My husband, Mike, looks at me and says bluntly, “You know this is a mistake.”
The cashier hands Mike his credit-card receipt, and my husband signs his name on the line. I look down at the eight-week-old baby cradled in my arms.
“You’re probably right,” I say. But still I can’t help but smile.
Meanwhile, our children, five-year-old Olivia and two-year-old Jared, scamper about the room excitedly. They are like two unleashed puppies. They have to smell, touch, and taste everything.
“I wanna hold him! I wanna hold him!” They scream.
“Wait until we get home,” my husband says.
“I won’t drop him. I promise,” says Olivia.
“He’s scared,” I say. The baby whimpers softly in my arms. I can feel his little heart pounding through his chest. And he is shaking. “Mommy has to hold him right now,” I tell them.
“What are you going to call him?” one of the clerks asks us.
“Elvis,” I say without missing a beat.
“His name is Elvis Arnold,” Olivia chimes in.
“Elvis? That’s so adorable,” she says.
“All right, let’s take him home,” my husband says with tinges of regret and uncertainty in his voice.
Somebody else in the store says, “Elvis is leaving the building.”
And with that we exit the puppy store with our newly adopted yellow Labrador retriever, named Elvis.
Elvis, the “hot-dog king of rock-and-roll,” became an official member of our family on a sunny Saturday afternoon in October 2001. But Elvis Presley, “The King,” has been part of our family for a much longer time. And he has shared some of our most precious and unforgettable moments together.
Elvis Presley is the one thing my husband and I truly adore together. We are opposites through and through. My husband loves sports. I love the cinema, especially independent cinema. My husband loves casinos, cards, and gambling. I love reading, writing, and relaxing. My husband plays basketball, while I practice yoga and meditation. My husband loves loud “classic rock.” I love anything “eighties.”
But despite these differences, Elvis remains the one pop-cultural phenomenon that we both share. And even though I prefer the young Hollywood Elvis and my husband prefers the older, Vegas Elvis, it’s hard to argue with the overall merits of The King. The man is as legendary as the music. We can listen to him anytime, anyplace, with anyone. We do not tire of Elvis, ever. Simply put, we don’t really know why we love him, we just do.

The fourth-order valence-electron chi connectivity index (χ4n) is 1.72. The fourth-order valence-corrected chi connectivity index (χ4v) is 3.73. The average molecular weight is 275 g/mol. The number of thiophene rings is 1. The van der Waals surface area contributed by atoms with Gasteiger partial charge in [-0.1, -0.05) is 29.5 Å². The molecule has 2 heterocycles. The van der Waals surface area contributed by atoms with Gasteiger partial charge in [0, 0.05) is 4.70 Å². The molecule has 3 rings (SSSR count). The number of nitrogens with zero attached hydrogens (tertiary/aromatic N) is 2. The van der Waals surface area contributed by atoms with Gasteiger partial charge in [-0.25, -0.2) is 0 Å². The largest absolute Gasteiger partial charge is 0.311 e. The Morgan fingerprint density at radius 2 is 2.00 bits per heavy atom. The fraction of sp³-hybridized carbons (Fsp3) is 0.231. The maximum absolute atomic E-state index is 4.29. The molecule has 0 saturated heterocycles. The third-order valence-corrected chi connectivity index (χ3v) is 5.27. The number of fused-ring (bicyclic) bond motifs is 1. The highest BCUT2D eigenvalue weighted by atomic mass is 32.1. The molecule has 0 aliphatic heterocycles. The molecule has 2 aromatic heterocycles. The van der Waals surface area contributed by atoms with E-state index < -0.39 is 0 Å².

When Mike and I were married after seven long years of dating, Elvis sang to us: “Take my hand/Take my whole life too./For I can’t help falling in love with you.”
Olivia says, “Is Elvis dead?”
I’m preoccupied, in the middle of making dinner. “No, of course not, he’s just sleeping,” I say after looking over at the dog, who is snoring rather loudly.
“No,” Olivia says. “I meant the real Elvis, not the dog Elvis.”
“Yes,” I say turning away from the stove. “Remember, I told you Elvis died.”
“How come he died?” Olivia asks.
“Because he was sick, and taking all those bad medicines, and he was old,” I start to explain. But I stop because I’m not sure how to explain the sad and unfortunate early demise of Elvis.
In reality, Elvis wasn’t old — he died young. And he was only sick because he was taking so many prescription pills. If he had cleaned up his act, Elvis could have continued to be an incredible entertainer these last 25 years. I sometimes imagine that Elvis would have won an Oscar, or starred on Broadway, or headlined his own prime-time sitcom called The King and I.
But how do I explain to my daughter that the man who brought so much joy to others could not find joy in himself? How do I explain to her that ultimately, Elvis extinguished himself?
I think about Elvis’s ability to touch the lives of millions through his music. I think about his exceptional fame. I think about how he was one in a billion and how we will never see another Elvis Presley again. And I think about how some things cannot be explained.
“I don’t know why Elvis had to die,” I say. “Except that everyone dies sooner or later.” And in the end I realize that Elvis was just a man, flesh and blood, like the rest of us.
“But I don’t want him to be dead,” Olivia says sadly.
“I know,” I say. Like so many other fans, my five-year-old daughter longs for Elvis to be alive. She too feels a magical and spiritual connection to a man whose life expired twenty years before she was even born. I like to believe that in a way, Elvis is very much alive. He lives every day in the music, movies, and memories that he left etched in our minds. The very essence of Elvis has transcended ordinary death in such a way that he continues to touch and inspire new generations. Like William Shakespeare or Claude Monet, Elvis will endure throughout the ages. He will be studied, honored, and often imitated, but never, ever duplicated.
And Elvis will still be here, “taking care of business,” long after the rest of us mere mortals are gone from this earth. Elvis does live. At least, in my house he does. He lives physically as a dog and spiritually in the gifts of song and entertainment that he bequeathed to us. My family adopted Elvis a long time ago. And we intend to keep him and love him forever.